8 Things To Think About Before Starting Seeds
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At long last, the snow on the ground has almost all melted, the songbirds are chirping in the forest around us, the crocuses and daffodils have poked their heads out of the ground and there’s a distinct feeling of spring in the air.
I LOVE this time of year.
Full disclosure: I actually love every seasonal transition. Spring to summer, summer to fall, fall to winter and winter to spring. I get a little dreamy when the seasons begin to change and we enter a new time of year with fresh projects to tackle and things to enjoy.
But the transition from winter to spring is truly a special time. It’s when life begins again. It’s the very first taste of the times of plenty that lie ahead.
As a gardener, the beginning of spring means one thing above all: seed starting season.
We grow all of our annual vegetables from seed so we need to start thinking about what we’re planting by the end of winter. We usually start our first seeds indoors in February and by March we’re in full-on seed starting mode.
The onions, green onions and leeks get planted first in February. Then come the tomatoes and peppers in early March. Next is the broccoli and cabbage and then we start to direct sow our other veggies like carrots, beets and peas.
I also start some of our herbs from seed, like sage, lavender and cannabis. So needless to say, we need a little bit of indoor growing space and some forethought before planting to make sure we set ourselves up for growing success from seed to harvest each year.
Related: The Beginner’s Guide to Organic Gardening
There are always a few things to consider before starting seeds in the spring. For starters, aside from what you’ll be planting, you also need to decide how much of each plant you’ll grow. Trust me, I know first hand that it’s all too easy to start more seeds than you actually have room for in your garden! Then again, it’s always better to over-plant and thin out seedlings than to not plant enough (in my opinion anyways).
Next you’ll need to know how and when to start your chosen seeds. Do they need to be direct sown or should you start them indoors? When should you plant them? And by the way, what gardening zone are you in again?
Yep, there’s a lot to think about before you even start your seeds. But don’t worry if you’ve already begun! In my experience the garden has a way of working itself out. Still, it never hurts to start off on the right foot:)
8 things to consider before starting vegetable seeds
1. When is your last average frost date?
Above all else, you should know two things as a gardener: your first and last average frost dates. The entire gardening season revolves around these two dates, and knowing your last frost date is critically important when it comes to seed starting.
Starting your seeds indoors too early could mean that they grow too large before the weather warms up and they need more space than you can provide them with indoors. Direct sowing them too early might mean that the seeds won’t germinate. Starting them too late could mean a shorter season and a smaller harvest or, for cold weather varieties, it could mean the plants will bolt and go to seed before you’ve had a chance to harvest them for food.
As long as you know your approximate last frost date for your area and gardening zone (which you should also know), then you’ll have a good idea when to start all of your seeds. I find The Old Farmer’s Almanac (online edition) to be the easiest and most accurate way to find first and last frost dates for all different garden zones.
2. Do the seeds need to be direct sown or started indoors?
While some seeds can either be started indoors or direct sown, others are more particular about where they take root. Peas, for example, don’t like to have their roots disturbed, so they do better when direct sown outdoors in the place where they’ll remain. Tomatoes and peppers, on the other hand, need to be started indoors 6 to 8 weeks before your last frost date in most gardening zones because they won’t have time to mature and produce much fruit if you wait until the weather outside is warm enough to direct sow.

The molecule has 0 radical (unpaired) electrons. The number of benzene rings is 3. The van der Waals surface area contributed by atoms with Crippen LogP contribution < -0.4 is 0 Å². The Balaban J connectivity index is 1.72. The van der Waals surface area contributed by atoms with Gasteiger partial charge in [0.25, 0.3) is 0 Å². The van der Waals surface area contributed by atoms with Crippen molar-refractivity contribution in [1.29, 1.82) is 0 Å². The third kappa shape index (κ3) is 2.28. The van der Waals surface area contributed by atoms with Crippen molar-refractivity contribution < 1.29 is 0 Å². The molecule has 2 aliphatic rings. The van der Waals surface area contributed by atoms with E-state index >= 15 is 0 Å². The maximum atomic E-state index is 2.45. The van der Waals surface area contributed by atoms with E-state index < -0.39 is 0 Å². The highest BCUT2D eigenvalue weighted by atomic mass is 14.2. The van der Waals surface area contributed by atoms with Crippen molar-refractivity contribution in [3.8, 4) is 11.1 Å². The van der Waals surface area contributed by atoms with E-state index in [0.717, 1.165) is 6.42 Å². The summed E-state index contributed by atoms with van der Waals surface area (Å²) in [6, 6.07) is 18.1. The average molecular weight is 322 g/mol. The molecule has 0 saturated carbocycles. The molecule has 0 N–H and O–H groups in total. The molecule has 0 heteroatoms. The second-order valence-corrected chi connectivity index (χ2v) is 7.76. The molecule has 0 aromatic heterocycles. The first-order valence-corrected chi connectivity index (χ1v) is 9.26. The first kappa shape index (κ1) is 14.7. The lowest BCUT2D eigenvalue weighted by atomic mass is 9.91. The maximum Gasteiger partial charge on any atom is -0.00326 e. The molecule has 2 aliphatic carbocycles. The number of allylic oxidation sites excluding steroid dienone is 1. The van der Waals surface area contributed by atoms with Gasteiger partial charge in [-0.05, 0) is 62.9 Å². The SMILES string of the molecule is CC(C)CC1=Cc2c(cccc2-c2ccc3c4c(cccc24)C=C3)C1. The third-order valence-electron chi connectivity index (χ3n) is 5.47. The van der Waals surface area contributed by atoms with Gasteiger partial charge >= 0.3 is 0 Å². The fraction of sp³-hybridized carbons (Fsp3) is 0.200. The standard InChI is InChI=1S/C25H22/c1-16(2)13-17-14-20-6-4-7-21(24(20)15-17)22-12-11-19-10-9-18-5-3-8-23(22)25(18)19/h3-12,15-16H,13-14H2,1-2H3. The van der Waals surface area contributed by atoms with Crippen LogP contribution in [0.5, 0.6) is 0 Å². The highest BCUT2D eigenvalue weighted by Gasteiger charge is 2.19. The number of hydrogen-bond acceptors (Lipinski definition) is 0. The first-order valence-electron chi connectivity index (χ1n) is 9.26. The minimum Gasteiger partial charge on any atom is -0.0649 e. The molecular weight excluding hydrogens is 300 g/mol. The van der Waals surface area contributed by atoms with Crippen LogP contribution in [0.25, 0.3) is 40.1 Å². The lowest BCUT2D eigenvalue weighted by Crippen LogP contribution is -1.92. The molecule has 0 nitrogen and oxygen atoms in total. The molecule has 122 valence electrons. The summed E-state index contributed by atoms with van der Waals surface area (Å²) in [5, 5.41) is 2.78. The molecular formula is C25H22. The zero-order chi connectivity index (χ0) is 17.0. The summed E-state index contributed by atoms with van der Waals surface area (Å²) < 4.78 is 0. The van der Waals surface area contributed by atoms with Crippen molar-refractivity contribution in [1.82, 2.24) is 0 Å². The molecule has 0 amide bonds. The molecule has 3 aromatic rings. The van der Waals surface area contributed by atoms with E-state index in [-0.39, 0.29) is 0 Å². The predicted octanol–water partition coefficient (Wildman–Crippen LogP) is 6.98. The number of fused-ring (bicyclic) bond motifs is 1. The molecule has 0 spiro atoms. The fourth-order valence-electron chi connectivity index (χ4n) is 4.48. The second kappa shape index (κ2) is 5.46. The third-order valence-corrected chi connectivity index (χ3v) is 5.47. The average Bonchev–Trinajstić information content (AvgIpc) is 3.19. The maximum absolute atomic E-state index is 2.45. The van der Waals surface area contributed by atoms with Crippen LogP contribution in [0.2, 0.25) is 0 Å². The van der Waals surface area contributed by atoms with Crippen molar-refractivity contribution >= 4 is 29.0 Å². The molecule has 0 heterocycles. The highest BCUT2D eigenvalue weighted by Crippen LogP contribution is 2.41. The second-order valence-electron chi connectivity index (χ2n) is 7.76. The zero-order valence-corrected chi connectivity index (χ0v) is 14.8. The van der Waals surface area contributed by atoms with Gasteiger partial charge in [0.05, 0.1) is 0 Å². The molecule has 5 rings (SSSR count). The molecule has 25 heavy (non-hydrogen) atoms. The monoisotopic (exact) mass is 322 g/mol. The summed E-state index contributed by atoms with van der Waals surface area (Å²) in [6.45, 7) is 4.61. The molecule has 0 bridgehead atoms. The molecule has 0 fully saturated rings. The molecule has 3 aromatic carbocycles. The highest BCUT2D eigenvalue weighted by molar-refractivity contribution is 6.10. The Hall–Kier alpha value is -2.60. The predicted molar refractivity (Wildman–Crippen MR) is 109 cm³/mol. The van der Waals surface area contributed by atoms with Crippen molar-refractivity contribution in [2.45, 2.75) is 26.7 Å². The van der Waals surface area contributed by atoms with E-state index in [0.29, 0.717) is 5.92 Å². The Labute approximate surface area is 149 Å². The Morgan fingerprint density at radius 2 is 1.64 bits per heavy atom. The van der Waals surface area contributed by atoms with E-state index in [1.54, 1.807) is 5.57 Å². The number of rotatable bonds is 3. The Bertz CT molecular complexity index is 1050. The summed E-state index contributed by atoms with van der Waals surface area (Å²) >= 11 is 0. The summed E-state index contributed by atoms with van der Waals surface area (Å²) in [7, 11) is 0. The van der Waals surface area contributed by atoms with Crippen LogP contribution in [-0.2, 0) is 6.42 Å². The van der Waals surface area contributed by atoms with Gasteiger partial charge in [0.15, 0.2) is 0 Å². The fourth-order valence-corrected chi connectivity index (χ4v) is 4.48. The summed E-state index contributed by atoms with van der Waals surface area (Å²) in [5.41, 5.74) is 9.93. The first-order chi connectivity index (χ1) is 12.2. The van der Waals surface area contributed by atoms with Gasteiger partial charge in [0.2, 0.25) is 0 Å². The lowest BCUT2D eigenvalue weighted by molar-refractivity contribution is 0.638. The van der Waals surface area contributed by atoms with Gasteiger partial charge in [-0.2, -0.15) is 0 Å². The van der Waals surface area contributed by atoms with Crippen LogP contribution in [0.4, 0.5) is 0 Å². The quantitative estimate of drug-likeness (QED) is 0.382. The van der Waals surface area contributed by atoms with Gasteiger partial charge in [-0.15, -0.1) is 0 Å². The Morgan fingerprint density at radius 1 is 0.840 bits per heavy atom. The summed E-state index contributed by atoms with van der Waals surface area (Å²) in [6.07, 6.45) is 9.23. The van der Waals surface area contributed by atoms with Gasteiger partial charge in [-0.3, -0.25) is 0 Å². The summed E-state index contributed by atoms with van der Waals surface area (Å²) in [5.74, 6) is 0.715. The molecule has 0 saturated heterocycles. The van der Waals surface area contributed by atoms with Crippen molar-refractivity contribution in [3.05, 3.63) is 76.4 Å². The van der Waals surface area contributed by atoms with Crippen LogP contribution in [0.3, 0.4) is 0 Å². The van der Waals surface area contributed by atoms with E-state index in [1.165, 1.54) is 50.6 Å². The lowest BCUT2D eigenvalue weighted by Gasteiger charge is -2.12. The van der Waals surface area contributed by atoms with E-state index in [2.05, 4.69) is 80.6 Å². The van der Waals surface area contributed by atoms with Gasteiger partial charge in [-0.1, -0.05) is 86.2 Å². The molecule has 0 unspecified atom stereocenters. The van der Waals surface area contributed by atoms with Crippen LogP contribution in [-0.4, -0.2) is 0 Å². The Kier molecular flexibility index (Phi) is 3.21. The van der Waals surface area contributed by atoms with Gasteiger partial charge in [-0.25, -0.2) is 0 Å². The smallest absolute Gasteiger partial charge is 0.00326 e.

Do some research on the types of seeds you’re planting and find out whether you need to start them indoors early in the season or whether they’ll do better direct sown in the garden. For a quick reference guide, grab a copy of our free Seed Starting Cheat Sheet for tips on how to start 10 common garden vegetables from seed.
3. How many plants of each variety do you want to grow?
Figuring this out with better accuracy gets easier year after year as you begin to get a feel for how much space you have in your garden and how much of each vegetable you and your family actually eat.
For us, we can never grow too many tomato plants. Even if we can’t fit them in the garden beds, we can always plant them in buckets (and we can always get more buckets if we have too many plants!) We love eating tomatoes fresh-off-the-vine in the summer and use them in all sorts of sauces and preserves for use over the winter.
Cucumbers, however, are major producers and a handful plants will give us all that we need for fresh eating and preserving (pickling cukes are another story, although I get those from a local farm). So we only plant 5 or 6 cucumber plants max.
It helps to have an idea of how much of each vegetable you’ll actually use (and have space in your garden for). Think about what you and your family eat the most and start there. If you’re not sure or you’ve never tried growing a particular vegetable before, err on the side of growing less. See how you like it first before allowing it to take up valuable real estate in your garden. This is especially true if you’re limited on garden space and want to get the most out of every inch. Besides, if you discover something new that you really like, you can always plant more next year:)
4. Where will you plant your seeds & seedlings?
If direct sowing, where exactly will you plant your seeds? You’ll want to move your annual vegetables as little as possible so that their roots can really take hold so think about where you want to put them before you put them there!
You should also think about where you’ll eventually be transplanting your seedlings to when they’re ready to go outside. Taking time to map out your garden and decide what will go where before starting seeds and considering things like crop rotation and companion planting ahead of time will help your plants to thrive in your garden later on.
5. What will you start seeds in?